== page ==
My dad died 25 years ago today in a nursing facility on Martin Luther King Jr. Way, not far from where I now live. I was there with him on that dark, remarkably stormy afternoon as it turned into darker evening. The lights in his room were dimmed but his bed was by the window and muted, gray November light leaked in on him as my mom and brother and I kept vigil.
It had been a long road to that point. My dad had been ill but undiagnosed for many years; then diagnosed and ill for many more. There were many frightening, frustrating, bewildering, embarrassing, and sad moments and experiences leading up to his death from Huntington’s disease. I’d say it’s safe to say that many of us (family & friends alike) had complicated relationships with him throughout his adult life, largely due to the impact of his illness.
But my dad was authentically who he was through and through and for many of us, there were good memories, as well. What I’ve found is that over the years, those are the ones that stay with me the most indelibly. Also with some distance, we’re better able to laugh at some of the not-so-good memories. That’s not how it is for everyone, I get that. I wish it could be.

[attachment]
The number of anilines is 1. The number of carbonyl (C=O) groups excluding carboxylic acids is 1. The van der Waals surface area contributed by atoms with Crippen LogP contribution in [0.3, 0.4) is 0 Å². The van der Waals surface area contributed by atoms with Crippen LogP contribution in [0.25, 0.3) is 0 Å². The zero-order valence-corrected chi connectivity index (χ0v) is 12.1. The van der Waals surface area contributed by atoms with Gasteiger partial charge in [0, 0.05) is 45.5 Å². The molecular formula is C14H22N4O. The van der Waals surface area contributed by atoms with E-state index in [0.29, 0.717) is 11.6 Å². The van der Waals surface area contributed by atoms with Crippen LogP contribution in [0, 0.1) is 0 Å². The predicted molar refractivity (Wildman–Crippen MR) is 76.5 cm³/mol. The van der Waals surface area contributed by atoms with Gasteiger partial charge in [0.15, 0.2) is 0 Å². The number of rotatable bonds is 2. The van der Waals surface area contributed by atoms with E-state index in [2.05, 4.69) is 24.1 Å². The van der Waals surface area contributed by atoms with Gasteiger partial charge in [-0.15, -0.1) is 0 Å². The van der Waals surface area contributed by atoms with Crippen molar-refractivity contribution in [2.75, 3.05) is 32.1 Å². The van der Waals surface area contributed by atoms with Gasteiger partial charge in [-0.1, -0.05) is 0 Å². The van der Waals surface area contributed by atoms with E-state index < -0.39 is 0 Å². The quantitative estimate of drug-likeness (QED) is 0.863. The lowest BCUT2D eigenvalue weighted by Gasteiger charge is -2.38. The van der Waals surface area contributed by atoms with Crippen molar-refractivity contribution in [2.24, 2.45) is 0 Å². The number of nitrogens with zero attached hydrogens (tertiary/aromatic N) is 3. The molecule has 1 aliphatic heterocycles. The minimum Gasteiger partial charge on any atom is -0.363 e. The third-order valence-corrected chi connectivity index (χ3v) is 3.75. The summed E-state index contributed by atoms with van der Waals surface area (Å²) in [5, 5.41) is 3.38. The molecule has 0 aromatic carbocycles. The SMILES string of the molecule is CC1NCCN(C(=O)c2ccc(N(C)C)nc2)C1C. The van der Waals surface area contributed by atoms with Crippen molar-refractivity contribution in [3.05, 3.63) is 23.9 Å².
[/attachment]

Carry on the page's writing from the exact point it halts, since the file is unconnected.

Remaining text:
One of my good memories is that of one of Dad’s after-work rituals. He was like me (or I like him, in more precise terms), I think—an extroverted introvert. He needed some down time after a day packed with people and planning, so he’d come home and gather his glass of sherry and his Blue Diamond Almonds and he’d hole up in his office (which was technically our family room). He’d get out his baton (he was neither a director nor a musician), turn KING FM up as loud as he could on our very average sound system, and he’d direct the heck out of classical piece after piece. Witnessing him in action was a joy to behold, when we did. He looked happy, invigorated, and free of all cares in the world.
Tonight I did the same in his honor, on this, his deathiversary. All these years later, I believe that he’s still listening and that he’s happy, invigorated, and free of all the cares in the world.
A few other readings about death anniversaries:
Long ago I was an English major. Though some may say my degree has been under-utilized, my love for the written word remains, and sometimes my words turn out okay.